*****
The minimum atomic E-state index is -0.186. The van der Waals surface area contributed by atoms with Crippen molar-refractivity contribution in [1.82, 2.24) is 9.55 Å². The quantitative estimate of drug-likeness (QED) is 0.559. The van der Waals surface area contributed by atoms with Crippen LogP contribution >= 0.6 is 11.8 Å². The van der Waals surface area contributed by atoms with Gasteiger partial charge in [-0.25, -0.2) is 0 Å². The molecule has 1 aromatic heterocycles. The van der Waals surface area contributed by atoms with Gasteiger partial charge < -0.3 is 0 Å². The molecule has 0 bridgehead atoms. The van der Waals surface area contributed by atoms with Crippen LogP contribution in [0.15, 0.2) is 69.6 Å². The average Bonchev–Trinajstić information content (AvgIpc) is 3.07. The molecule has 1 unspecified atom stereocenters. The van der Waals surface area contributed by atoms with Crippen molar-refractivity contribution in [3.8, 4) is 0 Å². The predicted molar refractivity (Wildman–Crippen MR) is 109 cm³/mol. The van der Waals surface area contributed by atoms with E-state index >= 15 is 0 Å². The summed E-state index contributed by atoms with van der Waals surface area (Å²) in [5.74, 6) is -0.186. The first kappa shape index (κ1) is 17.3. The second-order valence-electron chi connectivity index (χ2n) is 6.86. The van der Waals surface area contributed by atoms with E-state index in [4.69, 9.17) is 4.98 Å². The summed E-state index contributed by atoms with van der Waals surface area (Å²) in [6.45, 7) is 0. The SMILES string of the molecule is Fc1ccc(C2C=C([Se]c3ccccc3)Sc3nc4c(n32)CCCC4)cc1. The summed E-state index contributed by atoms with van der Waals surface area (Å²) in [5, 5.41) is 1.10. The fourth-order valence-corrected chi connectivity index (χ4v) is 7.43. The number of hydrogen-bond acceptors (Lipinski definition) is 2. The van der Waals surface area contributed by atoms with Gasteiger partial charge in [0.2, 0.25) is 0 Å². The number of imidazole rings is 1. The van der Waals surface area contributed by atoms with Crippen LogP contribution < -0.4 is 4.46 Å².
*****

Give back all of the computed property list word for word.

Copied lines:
The minimum atomic E-state index is -0.186. The van der Waals surface area contributed by atoms with Crippen molar-refractivity contribution in [1.82, 2.24) is 9.55 Å². The quantitative estimate of drug-likeness (QED) is 0.559. The van der Waals surface area contributed by atoms with Crippen LogP contribution >= 0.6 is 11.8 Å². The van der Waals surface area contributed by atoms with Gasteiger partial charge in [-0.25, -0.2) is 0 Å². The molecule has 1 aromatic heterocycles. The van der Waals surface area contributed by atoms with Gasteiger partial charge < -0.3 is 0 Å². The molecule has 0 bridgehead atoms. The van der Waals surface area contributed by atoms with Crippen LogP contribution in [0.15, 0.2) is 69.6 Å². The average Bonchev–Trinajstić information content (AvgIpc) is 3.07. The molecule has 1 unspecified atom stereocenters. The van der Waals surface area contributed by atoms with Crippen molar-refractivity contribution in [3.8, 4) is 0 Å². The predicted molar refractivity (Wildman–Crippen MR) is 109 cm³/mol. The van der Waals surface area contributed by atoms with E-state index >= 15 is 0 Å². The summed E-state index contributed by atoms with van der Waals surface area (Å²) in [5.74, 6) is -0.186. The first kappa shape index (κ1) is 17.3. The second-order valence-electron chi connectivity index (χ2n) is 6.86. The van der Waals surface area contributed by atoms with E-state index in [4.69, 9.17) is 4.98 Å². The summed E-state index contributed by atoms with van der Waals surface area (Å²) in [6.45, 7) is 0. The SMILES string of the molecule is Fc1ccc(C2C=C([Se]c3ccccc3)Sc3nc4c(n32)CCCC4)cc1. The summed E-state index contributed by atoms with van der Waals surface area (Å²) in [5, 5.41) is 1.10. The fourth-order valence-corrected chi connectivity index (χ4v) is 7.43. The number of hydrogen-bond acceptors (Lipinski definition) is 2. The van der Waals surface area contributed by atoms with Gasteiger partial charge in [0.2, 0.25) is 0 Å². The number of imidazole rings is 1. The van der Waals surface area contributed by atoms with Crippen LogP contribution < -0.4 is 4.46 Å².